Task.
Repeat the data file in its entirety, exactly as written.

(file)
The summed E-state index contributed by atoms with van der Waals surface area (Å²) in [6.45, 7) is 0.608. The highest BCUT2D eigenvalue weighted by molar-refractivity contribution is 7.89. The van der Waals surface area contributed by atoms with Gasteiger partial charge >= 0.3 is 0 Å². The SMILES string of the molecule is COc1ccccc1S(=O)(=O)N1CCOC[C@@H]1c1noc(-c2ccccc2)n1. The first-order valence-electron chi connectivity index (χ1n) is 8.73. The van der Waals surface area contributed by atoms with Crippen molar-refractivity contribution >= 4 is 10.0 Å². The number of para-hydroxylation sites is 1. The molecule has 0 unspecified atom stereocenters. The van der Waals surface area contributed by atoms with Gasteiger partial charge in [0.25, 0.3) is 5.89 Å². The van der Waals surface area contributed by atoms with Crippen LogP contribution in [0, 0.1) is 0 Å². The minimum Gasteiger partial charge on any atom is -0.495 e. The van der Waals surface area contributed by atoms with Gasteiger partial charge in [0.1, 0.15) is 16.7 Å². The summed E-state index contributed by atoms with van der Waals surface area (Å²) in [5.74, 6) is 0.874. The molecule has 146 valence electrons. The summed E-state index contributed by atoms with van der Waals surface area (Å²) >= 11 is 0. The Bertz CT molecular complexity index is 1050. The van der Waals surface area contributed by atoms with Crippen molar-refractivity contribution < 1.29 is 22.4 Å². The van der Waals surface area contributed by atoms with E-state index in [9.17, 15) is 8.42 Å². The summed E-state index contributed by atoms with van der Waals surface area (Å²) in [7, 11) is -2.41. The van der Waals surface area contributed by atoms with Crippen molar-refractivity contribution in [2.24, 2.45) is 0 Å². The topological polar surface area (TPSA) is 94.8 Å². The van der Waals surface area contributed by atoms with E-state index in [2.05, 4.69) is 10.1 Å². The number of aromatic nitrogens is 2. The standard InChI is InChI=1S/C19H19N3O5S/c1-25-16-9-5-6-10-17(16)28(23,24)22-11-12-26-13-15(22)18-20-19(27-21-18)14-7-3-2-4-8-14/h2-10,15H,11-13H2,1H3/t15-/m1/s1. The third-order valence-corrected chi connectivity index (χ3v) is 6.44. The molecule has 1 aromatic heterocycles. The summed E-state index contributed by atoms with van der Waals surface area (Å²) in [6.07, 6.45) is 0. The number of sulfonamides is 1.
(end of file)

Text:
The summed E-state index contributed by atoms with van der Waals surface area (Å²) in [6.45, 7) is 0.608. The highest BCUT2D eigenvalue weighted by molar-refractivity contribution is 7.89. The van der Waals surface area contributed by atoms with Gasteiger partial charge >= 0.3 is 0 Å². The SMILES string of the molecule is COc1ccccc1S(=O)(=O)N1CCOC[C@@H]1c1noc(-c2ccccc2)n1. The first-order valence-electron chi connectivity index (χ1n) is 8.73. The van der Waals surface area contributed by atoms with Crippen molar-refractivity contribution >= 4 is 10.0 Å². The number of para-hydroxylation sites is 1. The molecule has 0 unspecified atom stereocenters. The van der Waals surface area contributed by atoms with Gasteiger partial charge in [0.25, 0.3) is 5.89 Å². The van der Waals surface area contributed by atoms with Crippen LogP contribution in [0, 0.1) is 0 Å². The minimum Gasteiger partial charge on any atom is -0.495 e. The van der Waals surface area contributed by atoms with Gasteiger partial charge in [0.1, 0.15) is 16.7 Å². The summed E-state index contributed by atoms with van der Waals surface area (Å²) in [5.74, 6) is 0.874. The molecule has 146 valence electrons. The summed E-state index contributed by atoms with van der Waals surface area (Å²) >= 11 is 0. The Bertz CT molecular complexity index is 1050. The van der Waals surface area contributed by atoms with Crippen molar-refractivity contribution < 1.29 is 22.4 Å². The van der Waals surface area contributed by atoms with E-state index in [9.17, 15) is 8.42 Å². The summed E-state index contributed by atoms with van der Waals surface area (Å²) in [7, 11) is -2.41. The van der Waals surface area contributed by atoms with Crippen molar-refractivity contribution in [2.24, 2.45) is 0 Å². The topological polar surface area (TPSA) is 94.8 Å². The van der Waals surface area contributed by atoms with E-state index in [2.05, 4.69) is 10.1 Å². The number of aromatic nitrogens is 2. The standard InChI is InChI=1S/C19H19N3O5S/c1-25-16-9-5-6-10-17(16)28(23,24)22-11-12-26-13-15(22)18-20-19(27-21-18)14-7-3-2-4-8-14/h2-10,15H,11-13H2,1H3/t15-/m1/s1. The third-order valence-corrected chi connectivity index (χ3v) is 6.44. The molecule has 1 aromatic heterocycles. The summed E-state index contributed by atoms with van der Waals surface area (Å²) in [6.07, 6.45) is 0. The number of sulfonamides is 1.